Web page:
Kevin Pho: So give us an example story or a case study of how an institution would betray a physician.
Pamela Wible: Well, I think it starts in medical school. For me, it started in the first year of medical school when they had us do dog labs. And thankfully, that’s not how happening anymore as of 2008, I believe. But literally just to see on my schedule that I was going to go into this physiology lab and murder a dog that was somebody’s prior pet for no other reason than to study the EKG flatlining and look for heartworms, I was like, “This is ridiculous. This is not anything that’s going to ever help me with a human patient and could be learned in a different way if we’re just trying to study EKGs.” But the physiology instructor told me straight away that, “This isn’t an experiment. This is an experience, and there’s no alternative.” You know what that is? It’s an experience in methodical dehumanization, which is what happens to us in this profession which is almost run like a cult, which is why it’s so hard to get away and so hard to retain yourself when you’re in it. And it happens just slowly over time, like this betrayal grooming. And it starts with your own choice to act against your values, like death of the soul by a million paper cuts from day one. And then people find themselves in a state of detachment, loss of joy. I mean, this surgeon who was suicidal, he gave his life to this profession. He’s an esteemed head of a department and he feels like, “What was this all for?” He lost his whole life. He was not really joyful in the profession. He just did what he was supposed to do as a good guy. I think we have to stop and pause and really reevaluate, “Am I in a career cul-de-sac? Do I have joy? Am I getting to live my life?” Because we, as healers, should get to live our lives and enjoy ourselves and have real joy personally and professionally. And if you’re not feeling that, don’t wait until you’re in ICU after a suicide attempt to reach out. Start talking about it now. Pretty much I bet all your peers feel the same way.
Kevin Pho: We’re talking to Pamela Wible. She’s a family physician. She wrote the KevinMD article Medicine’s Culture of Betrayal, and she’s the author of the book Physician Betrayal: How Our Heroes Become Villains. Pamela, what’s next for you in terms of moving the needle when it comes to physician behavioral health and physician suicide? How are you going to continue to move that needle?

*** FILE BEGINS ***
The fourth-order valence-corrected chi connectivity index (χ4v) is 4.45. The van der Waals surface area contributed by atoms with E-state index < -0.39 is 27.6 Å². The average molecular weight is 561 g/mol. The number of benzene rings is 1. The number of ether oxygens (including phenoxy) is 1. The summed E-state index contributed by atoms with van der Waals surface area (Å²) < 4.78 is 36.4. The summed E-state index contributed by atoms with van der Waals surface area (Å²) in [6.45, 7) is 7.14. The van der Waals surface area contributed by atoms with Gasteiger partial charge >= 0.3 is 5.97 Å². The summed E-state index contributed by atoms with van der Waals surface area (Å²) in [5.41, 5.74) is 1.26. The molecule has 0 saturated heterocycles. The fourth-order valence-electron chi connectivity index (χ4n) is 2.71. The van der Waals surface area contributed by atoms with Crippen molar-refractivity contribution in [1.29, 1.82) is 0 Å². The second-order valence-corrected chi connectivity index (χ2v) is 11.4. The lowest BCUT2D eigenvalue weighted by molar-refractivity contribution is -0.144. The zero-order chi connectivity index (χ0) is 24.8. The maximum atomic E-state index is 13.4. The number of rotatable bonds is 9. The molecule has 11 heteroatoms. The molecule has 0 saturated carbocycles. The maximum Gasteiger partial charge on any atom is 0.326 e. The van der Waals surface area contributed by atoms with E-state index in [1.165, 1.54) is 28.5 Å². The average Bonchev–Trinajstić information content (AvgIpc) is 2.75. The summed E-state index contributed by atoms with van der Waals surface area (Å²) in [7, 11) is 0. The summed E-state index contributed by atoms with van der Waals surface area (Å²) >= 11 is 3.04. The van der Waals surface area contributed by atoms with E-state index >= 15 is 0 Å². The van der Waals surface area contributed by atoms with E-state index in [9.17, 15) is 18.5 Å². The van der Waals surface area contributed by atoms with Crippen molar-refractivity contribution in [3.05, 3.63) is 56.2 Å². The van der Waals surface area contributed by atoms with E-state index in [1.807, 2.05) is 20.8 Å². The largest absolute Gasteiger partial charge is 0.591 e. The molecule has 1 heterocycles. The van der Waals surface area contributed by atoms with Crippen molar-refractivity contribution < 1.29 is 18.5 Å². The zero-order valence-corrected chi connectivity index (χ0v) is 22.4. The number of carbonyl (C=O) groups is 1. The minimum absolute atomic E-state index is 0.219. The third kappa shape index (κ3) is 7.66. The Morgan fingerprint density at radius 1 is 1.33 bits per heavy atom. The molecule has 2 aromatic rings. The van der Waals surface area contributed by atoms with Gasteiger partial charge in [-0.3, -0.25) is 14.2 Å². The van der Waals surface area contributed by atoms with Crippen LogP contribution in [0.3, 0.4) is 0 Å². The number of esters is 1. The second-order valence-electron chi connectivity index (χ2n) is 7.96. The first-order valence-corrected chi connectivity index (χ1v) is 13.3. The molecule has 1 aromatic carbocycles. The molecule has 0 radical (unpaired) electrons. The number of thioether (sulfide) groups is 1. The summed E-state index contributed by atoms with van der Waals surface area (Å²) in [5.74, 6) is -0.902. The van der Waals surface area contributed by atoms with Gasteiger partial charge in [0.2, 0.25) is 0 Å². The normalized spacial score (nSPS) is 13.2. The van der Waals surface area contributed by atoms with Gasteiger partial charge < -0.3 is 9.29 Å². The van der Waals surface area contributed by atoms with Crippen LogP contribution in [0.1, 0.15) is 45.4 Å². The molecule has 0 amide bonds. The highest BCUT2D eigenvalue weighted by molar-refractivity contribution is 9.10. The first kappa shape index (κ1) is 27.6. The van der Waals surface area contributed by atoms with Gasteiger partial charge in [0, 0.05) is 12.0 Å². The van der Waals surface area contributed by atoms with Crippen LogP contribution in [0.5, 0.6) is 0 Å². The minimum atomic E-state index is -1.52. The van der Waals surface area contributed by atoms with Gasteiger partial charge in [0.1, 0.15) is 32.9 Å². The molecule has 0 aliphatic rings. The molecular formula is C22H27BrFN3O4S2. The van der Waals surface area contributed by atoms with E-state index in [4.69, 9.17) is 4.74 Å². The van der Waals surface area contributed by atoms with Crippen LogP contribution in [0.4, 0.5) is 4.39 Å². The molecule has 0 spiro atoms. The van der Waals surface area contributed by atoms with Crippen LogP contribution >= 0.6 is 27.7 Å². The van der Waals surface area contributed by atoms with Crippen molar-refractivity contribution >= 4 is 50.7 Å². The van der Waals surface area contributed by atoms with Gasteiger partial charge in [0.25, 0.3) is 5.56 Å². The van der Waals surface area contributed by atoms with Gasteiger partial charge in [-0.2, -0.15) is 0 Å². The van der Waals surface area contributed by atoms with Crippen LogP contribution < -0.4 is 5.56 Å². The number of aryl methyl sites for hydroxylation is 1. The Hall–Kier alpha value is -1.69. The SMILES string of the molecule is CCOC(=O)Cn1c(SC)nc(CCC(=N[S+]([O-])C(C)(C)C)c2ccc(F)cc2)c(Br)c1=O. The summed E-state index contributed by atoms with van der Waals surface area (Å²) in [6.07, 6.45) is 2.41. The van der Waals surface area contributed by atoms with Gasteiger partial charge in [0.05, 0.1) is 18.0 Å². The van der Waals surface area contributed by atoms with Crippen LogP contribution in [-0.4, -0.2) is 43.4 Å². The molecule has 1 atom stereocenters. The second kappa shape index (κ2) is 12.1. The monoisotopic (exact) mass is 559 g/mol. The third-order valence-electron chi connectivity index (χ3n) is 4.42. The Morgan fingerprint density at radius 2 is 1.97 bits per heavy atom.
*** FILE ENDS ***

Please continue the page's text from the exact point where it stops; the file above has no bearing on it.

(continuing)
Pamela Wible: Well, I think finishing my memoir is next because it’s been more helpful for me than any therapy I’ve had, and I’ve had 20 years of therapy. I think when you really sit down and fearlessly, go back to the worst scenes in your life and marinate in them enough to write dialogue, and then with the mind of a healer, with the wisdom of somebody who understands the DSM, who obviously didn’t have a grasp at it at age nine, when you can apply your adult knowledge to scenes in your life that never made sense to you, you finally have enough understanding of why you are where you are in the world and how to use your gifts to heal yourself and others. I think a lot of healers are very other focused, like, “Let’s heal other people.” And what I’ve learned from training hundreds of doctors to run their own practices is really their ideal patient is themselves. It’s a mini-me. We’re out to heal ourselves by focusing on others, but if we pause for a minute and really, truly heal ourselves by being introspective fearlessly, which is hard to go back into your painful moments of betrayal in your childhood and beyond, you will have such a depth of understanding of who you are that you’ll be able to give from a place of true insight, wisdom, and resourcefulness versus algorithms, cookbook medicine–and that’s failed us in psychiatry.
Kevin Pho: And my final question, what’s your take-home message that you want to leave with the KevinMD audience?
Pamela Wible: Similar to me, clinicians out there, you have entered medicine without informed consent. I am a real fan of informed consent. People must understand what the impact is of any choice, of any medication, of any injection, of any career choice, right? And I’m sorry. I just want to say I’m sorry that you, like myself, did not understand the emotional impact of this career, but now we are at a time in human history when it’s okay to say suicide out loud. It’s okay to say that you have PTSD as a trauma surgeon. It’s built into the name of your specialty. It shouldn’t be a shock. And so please ask for help. I have free confidential 10 years of resources, including so many KevinMD articles I could give to you if you just reach out for help. You don’t have to Google all night long, searching for things. Contact me and I can hook you up with recordings, with peer-to-peer support, with articles. So just don’t do this alone. We talk a lot about teamwork in medicine. You should not go into this profession with a lone-wolf attitude. You need a team. Every one of us needs a team of healers around us. You need an emotional support team to make it through this profession with your heart and soul intact. You deserve it, and it’s your birthright to be happy.
Kevin Pho: Pamela, thank you so much for sharing your time and insight, and thanks again for being on the show.
Pamela Wible: Thank you.